However, because there was no evidence that the property agents did actually use the Xpressor app to make cross-postings, the claim on this head failed: at [85]-[87]. As regards the Premium Account service, the Court rejected the claim on this evidence because it was not expressly pleaded that this was a mode by which induced property agents to breach their contract with PropertyGuru: at [88]-[89]. Unlike the earlier head where the matter of Premium Account services could be seen as evidence, in this instance, PropertyGuru did not amend its Statement of Claim to expressly nail its case down.

Copyright Infringement

The Court also rejected this claim. The issue was whether PropertyGuru owned copyright in the photographs which it obtained from property agents and which it then edited by resizing them, altering their light balance, softening the edges, and adding a watermark: [96].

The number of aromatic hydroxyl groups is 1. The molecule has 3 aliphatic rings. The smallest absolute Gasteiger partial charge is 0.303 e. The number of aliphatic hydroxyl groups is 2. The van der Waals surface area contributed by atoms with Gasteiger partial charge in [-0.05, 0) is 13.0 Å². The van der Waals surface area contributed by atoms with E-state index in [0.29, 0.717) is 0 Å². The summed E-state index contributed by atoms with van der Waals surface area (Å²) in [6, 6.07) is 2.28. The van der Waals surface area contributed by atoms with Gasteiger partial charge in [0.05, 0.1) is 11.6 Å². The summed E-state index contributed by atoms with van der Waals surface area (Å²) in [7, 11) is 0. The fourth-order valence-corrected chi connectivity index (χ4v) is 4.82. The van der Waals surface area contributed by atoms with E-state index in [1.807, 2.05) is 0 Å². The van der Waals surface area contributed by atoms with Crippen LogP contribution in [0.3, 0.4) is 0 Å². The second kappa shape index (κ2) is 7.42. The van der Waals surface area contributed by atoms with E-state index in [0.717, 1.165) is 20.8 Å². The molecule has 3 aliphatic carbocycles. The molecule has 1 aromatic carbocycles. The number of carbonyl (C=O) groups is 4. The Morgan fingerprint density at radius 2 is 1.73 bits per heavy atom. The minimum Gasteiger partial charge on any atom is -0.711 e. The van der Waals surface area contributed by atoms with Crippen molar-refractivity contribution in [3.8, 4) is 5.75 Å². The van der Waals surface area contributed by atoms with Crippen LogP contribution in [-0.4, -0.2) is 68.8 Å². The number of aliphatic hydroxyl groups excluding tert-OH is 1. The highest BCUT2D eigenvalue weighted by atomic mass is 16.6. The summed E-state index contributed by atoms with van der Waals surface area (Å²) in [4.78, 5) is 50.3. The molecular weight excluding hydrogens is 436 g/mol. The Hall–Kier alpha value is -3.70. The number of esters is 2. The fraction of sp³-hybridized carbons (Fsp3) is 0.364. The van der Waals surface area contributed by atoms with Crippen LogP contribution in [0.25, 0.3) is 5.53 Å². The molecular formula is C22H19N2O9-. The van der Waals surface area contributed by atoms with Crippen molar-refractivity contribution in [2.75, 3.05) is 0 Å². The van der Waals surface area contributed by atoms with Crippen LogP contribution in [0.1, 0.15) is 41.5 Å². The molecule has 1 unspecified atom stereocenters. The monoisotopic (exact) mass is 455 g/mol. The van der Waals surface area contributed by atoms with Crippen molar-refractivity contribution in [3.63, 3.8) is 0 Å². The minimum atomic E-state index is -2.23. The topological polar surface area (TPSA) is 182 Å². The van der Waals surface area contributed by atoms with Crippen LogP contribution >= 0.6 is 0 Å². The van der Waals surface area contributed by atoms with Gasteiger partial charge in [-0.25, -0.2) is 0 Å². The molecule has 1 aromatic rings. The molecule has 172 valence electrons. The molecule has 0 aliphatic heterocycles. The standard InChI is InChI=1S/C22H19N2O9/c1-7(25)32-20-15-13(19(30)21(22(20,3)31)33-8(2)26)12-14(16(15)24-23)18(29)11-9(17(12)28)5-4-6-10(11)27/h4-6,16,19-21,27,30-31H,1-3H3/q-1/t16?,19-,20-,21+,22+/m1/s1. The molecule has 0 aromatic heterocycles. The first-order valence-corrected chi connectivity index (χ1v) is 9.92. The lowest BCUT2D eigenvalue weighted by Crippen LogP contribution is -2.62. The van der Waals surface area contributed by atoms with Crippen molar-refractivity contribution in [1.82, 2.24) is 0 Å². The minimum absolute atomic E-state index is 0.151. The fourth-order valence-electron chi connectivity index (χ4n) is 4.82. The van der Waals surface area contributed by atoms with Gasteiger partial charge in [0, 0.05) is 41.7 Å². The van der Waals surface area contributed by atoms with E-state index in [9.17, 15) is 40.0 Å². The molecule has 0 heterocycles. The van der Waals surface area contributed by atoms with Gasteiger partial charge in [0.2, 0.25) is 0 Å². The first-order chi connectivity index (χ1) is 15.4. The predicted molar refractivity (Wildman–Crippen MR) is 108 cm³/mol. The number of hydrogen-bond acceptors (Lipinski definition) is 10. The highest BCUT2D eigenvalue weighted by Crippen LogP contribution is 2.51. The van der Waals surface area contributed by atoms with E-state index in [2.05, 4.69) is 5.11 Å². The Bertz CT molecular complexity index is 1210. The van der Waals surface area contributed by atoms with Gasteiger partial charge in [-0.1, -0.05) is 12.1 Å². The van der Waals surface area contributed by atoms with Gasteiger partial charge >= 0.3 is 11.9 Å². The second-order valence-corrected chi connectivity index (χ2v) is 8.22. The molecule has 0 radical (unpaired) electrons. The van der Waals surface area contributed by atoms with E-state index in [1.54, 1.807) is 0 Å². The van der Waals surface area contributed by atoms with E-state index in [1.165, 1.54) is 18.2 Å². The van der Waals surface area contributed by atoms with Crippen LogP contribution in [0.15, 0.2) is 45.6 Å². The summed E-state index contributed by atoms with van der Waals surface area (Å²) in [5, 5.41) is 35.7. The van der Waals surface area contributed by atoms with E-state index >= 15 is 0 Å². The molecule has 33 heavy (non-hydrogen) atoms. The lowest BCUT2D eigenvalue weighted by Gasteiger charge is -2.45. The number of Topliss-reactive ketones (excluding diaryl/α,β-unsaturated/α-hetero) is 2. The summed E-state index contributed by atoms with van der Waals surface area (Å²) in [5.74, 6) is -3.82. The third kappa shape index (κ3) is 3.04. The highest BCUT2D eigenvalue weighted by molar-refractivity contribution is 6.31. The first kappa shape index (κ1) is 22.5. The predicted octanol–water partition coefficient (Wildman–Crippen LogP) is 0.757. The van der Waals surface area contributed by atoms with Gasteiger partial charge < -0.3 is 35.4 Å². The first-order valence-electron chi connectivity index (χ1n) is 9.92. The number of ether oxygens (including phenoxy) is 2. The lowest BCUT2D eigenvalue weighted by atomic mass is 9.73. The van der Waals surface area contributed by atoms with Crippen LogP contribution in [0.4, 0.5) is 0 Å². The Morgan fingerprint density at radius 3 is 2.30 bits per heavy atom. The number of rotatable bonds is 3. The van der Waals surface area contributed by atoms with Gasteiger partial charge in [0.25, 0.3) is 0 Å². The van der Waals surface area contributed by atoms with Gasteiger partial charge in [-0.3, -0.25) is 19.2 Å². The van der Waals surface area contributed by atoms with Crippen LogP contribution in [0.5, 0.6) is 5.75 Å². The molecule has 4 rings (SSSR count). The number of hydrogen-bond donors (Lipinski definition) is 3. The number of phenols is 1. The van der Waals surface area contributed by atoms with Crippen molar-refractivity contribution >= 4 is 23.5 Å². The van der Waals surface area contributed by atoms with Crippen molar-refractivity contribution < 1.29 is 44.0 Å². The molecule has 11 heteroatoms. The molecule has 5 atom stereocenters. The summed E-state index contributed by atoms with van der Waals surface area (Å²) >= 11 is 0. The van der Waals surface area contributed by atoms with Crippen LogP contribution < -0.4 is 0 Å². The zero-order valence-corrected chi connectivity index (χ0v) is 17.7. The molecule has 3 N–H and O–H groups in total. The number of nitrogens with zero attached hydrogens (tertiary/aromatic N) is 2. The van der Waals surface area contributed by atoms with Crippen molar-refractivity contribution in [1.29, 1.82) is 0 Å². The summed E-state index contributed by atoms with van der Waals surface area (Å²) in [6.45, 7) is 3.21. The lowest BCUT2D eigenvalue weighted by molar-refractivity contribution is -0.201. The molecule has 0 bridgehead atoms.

The Court reviewed three decisions—Interlego AG v Tyco Industries Inc [1989] AC 217 (“Interlego”); The Reject Shop Plc v Robert Manners [1995] FSR 870; Virtual Map (Singapore) Pte Ltd v Suncool International Pte Ltd [2005] 2 SLR(R) 157 (“Virtual Map”)—and held that “the copying, enlargement or resizing of an artistic work, such as a drawing, painting or photograph, does not make the resulting image a copyrighted work. There must be a material alteration or embellishment to the original work to confer originality (and hence copyright protection) on the resulting work. What counts as “material” for this purpose is a question of fact and degree. There was some alteration in Interlego, namely the addition of new written information to the drawing, but this was insufficient to confer originality on what was otherwise a visually similar copy of an image. On the other hand, Virtual Map provided a clear example of a material alteration. While the alteration in that case was extremely substantial, it does not mean that alterations to an original work must necessarily be to a similar degree before the derivative work becomes original and copyrightable”: at [102].